Voted for Hillary in the primary and the general

What happened? Women are not held to a fair standard in politics. It’s completely patriarchal, and it’s misogynistic. If she had run a campaign other than what she ran she would have been burned for it absolutely that much more I believe. It was a perfect storm. Fake news pulled out through social media, the Russians, the email investigation, diverging political ideology in our country. I think it all came together.

Elisa Petrini, 50+, writer, New York
Voted for Hillary in the primary and the general

I think it was a perfect storm of things. It was gerrymandering, it was voter suppression, it was demonization by Bernie, it was demonization by Trump, it was Russian interference, it was hacking, it was everything. But I think above all, it was that Hillary has been demonized for 30 years. A lot of it is sexism, a lot of it has been sexism from the beginning. I mean the way she was attacked as Bill’s wife, for being the first president in history who had a wife who has an actual job and thought that she was going to make a meaningful contribution. She was attacked for that and told that she should be baking brownies and had to change her hairdo and all that stuff because she thought that she could have a role. I think that people are so ambivalent about the role of women and Hillary will never be forgiven for being female. Alas!

Susan Toomey, 69, retired ballet dancer/teacher, New York
Voted for Hillary in the primary and the general

Russia happened! Russia happened! Yes, Russia happened. He knew [about Russia] at the second debate—when he was practically up her ass walking behind her. (She should have kicked him!) Just as the debate was over, he said something to the effect of he knew he was in. Like I can’t remember his exact words but he knew that he was going to be president. And don’t tell me that Donny Baby Junior didn’t tell Daddy about his meeting with Russia, at Trump Tower. Don’t tell me that Trump didn’t know about that. I mean Donny wanted his father to be proud of him, because he’s proud of Jared, he wanted him to be proud of him. Give me a break.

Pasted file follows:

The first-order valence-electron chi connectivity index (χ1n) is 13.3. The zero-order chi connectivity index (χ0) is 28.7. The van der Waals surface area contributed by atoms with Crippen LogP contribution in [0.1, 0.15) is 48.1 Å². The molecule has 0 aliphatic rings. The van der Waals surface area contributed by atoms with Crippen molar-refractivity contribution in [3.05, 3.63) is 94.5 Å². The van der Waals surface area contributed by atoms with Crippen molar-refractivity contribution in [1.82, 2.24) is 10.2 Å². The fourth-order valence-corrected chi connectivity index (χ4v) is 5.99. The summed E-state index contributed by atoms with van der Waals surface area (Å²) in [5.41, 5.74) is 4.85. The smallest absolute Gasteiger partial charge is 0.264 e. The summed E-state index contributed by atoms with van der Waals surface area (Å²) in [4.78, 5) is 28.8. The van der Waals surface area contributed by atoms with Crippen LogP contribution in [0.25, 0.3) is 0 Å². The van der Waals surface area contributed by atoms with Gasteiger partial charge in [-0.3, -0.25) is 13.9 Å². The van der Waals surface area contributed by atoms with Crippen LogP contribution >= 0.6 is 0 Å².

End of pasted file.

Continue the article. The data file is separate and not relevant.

Iffat Nur, 19, student, New York
Voted for Hillary in the primary and the general

I do think Bernie Sanders refusing to bow out of the primary after New York was a problem because by staying in the race he kept on implying to his supporters that he still had a chance, and if it didn’t change their vote it certainly made them less supportive of Hillary Clinton. He was mathematically eliminated a long time ago but people were still looking to him, and he kept on playing into these conspiracies that were built around his losing, the whole rigging thing, that incident in Nevada where his supporters messed up the rules but he claimed it was actually a rigged primary…. it was stuff like that that depressed the support for Hillary Clinton later on, which turned out to be a huge problem.

Richard Raphael, 63, from Australia
Couldn’t vote

He’s a great snake oil salesman, and he’s a very good marketer. He’s very effective at getting a message across, and I think he used all that charm that he’s got—false charm, but charm nonetheless—to appeal to the people that live in fear. The discerning person I can’t imagine would vote for Trump… So anyone that’s thinking about what’s happening would not vote for him. But people who live in fear don’t think clearly…

JC di Maria, 16, student, New York
Couldn’t vote (but went into the booth with his father)

I know there’s was a lot of different factors but the most prevalent in my opinion was definitely Russian interference. In 2011, then Secretary of State Hillary Clinton condemned Vladimir Putin, and Putin is one of the world’s most famous blacklisters. And when she started running I kind of got the feeling that he wasn’t going to let her get away with it, at least not without a fight, and you know, she still won the popular vote, so, she was a strong enough candidate for that.

Amber, 32, writer, New York
Voted for Bernie in primary then Hillary in the general

I don’t think you could go from a Barack Obama figure, someone who was so amazing in terms of what we’ve seen before, to go back to someone who’s so heavily tied to all those politics that we knew prior. I don’t think you can go back.

If it was her time it would have happened in 2008…. I don’t think it’s her fault, it’s just the way that it went down.